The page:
Editor’s note: Robin Boytos is the director of analytics for Ayzenberg Insights. AListDaily is the editorial and publishing arm of the Ayzenberg Group, the parent company of Ayzenberg Insights.
Which companies are killing it on social media? We’re taking a look at how companies are engaging their audiences with social media content and what kind of ROI they’re getting every quarter at Ayzenberg Insights.
We compiled a list of companies using industry rankings of the world’s most valuable brands and measured the performance of their company’s social media pages with Ayzenberg’s Earned Media Value Index. The earned media revenue was calculated using public social media engagement data, excluding the top five percent of posts on Twitter, 12 percent on YouTube and 20 percent on Facebook on the assumption that these posts utilized paid media.
What is EMV?
Rates are assigned to a like, comment, share, click and various other metrics through extensive research of the value of each of these metrics with an emphasis on how much this would cost to buy through programmatic buying on social networks. Earned media can be looked at from this perspective: if we stopped all organic social activity, how much paid media is needed to achieve the same earned media results?
Breaking Down The Top 10 Brands By EMV
Disney “The kids brand.” Disney is one of the best to leverage UGC on Instagram, which that along with a large variety of content and high quality assets drove up their Instagram earned media revenue—pushing them into the top 10. Disney also capitalizes on where their Gen Z viewers consume content through YouTube.
H&M and Forever 21 “The cool brands.” For fast fashion companies H&M and Forever 21, Instagram plays to their sweet spot by highlighting trends, usage of models, celebrities and the popular social media trend: knolling.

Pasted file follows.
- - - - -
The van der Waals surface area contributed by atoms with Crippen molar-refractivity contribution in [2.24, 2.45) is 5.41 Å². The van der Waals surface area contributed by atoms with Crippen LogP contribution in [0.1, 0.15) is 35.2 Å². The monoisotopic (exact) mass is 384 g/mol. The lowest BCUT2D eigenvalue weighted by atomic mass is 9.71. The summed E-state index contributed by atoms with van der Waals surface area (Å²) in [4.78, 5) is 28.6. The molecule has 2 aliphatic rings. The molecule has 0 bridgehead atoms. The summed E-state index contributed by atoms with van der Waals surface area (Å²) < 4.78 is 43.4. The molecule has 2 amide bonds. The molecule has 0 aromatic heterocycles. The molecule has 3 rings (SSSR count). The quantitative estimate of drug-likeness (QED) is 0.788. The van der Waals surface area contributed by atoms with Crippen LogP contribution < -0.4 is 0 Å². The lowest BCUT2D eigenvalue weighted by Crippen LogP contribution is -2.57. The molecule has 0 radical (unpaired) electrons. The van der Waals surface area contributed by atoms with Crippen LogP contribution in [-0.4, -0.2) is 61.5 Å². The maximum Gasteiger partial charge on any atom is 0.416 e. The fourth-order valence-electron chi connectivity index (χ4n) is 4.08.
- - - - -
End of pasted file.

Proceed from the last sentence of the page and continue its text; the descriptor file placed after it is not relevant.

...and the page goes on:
Red Bull “The action brand.” Instagram drove up Red Bull’s earned media revenue with rarely any Red Bull branding at all. This brand is all about appealing to extreme sports and adrenaline-pumping activities.
Starbucks “The tasty brand.” Starbucks lets their product speak for itself with solo focus on their tasty food and drinks. Instagram taps into the millennial and Gen Z infatuation with food pictures and complements the product with cheerful, vibrant colors.
Nike “The athletic brand.” Nike promotes aspirational and athletic content that embraces the lifestyle of “just do it”. Nike is able to translate their branding into clearly themed pictures on Instagram.
Audi “The sleek brand.” Instagram is the driving force of Audi’s EMV by incorporating high-resolution shots of their cars from all angles and backdrops. Audi beautifully ties together art and adventure.
Ford “The practical brand.” Ford’s largest source of earned media value comes from YouTube, where practical information drives viewership such as competitor comparisons and customer testimonials. Ford also sees a nice lift from Instagram where they encourage their customers to “go further,” by highlighting the more rugged and durable aspects of their vehicles.
Arby’s “The clever brand.” Arby’s has seemingly mastered the art of marketing on Facebook, driving up their EMV. Arby’s cleverly places their food as a secondary focus and integrates highly innovative concepts, which in turn receives high shares and likes. More on their strategy here.
Coke “The feel-good brand.” Coca-Cola encapsulates how the cold, refreshing taste of Coke improves everyday moments in life through humorous, “feel good” videos.
If YouTube and Instagram are done right, the earned media revenue payout can be great. With strong Instagram and YouTube strategies, these platforms launched brands into the top 10. Other general trends observed included an abundance of creative assets in the form of photo, GIFs and video. Finally, each of our top 10 had a distinguishable theme and/or brand voice.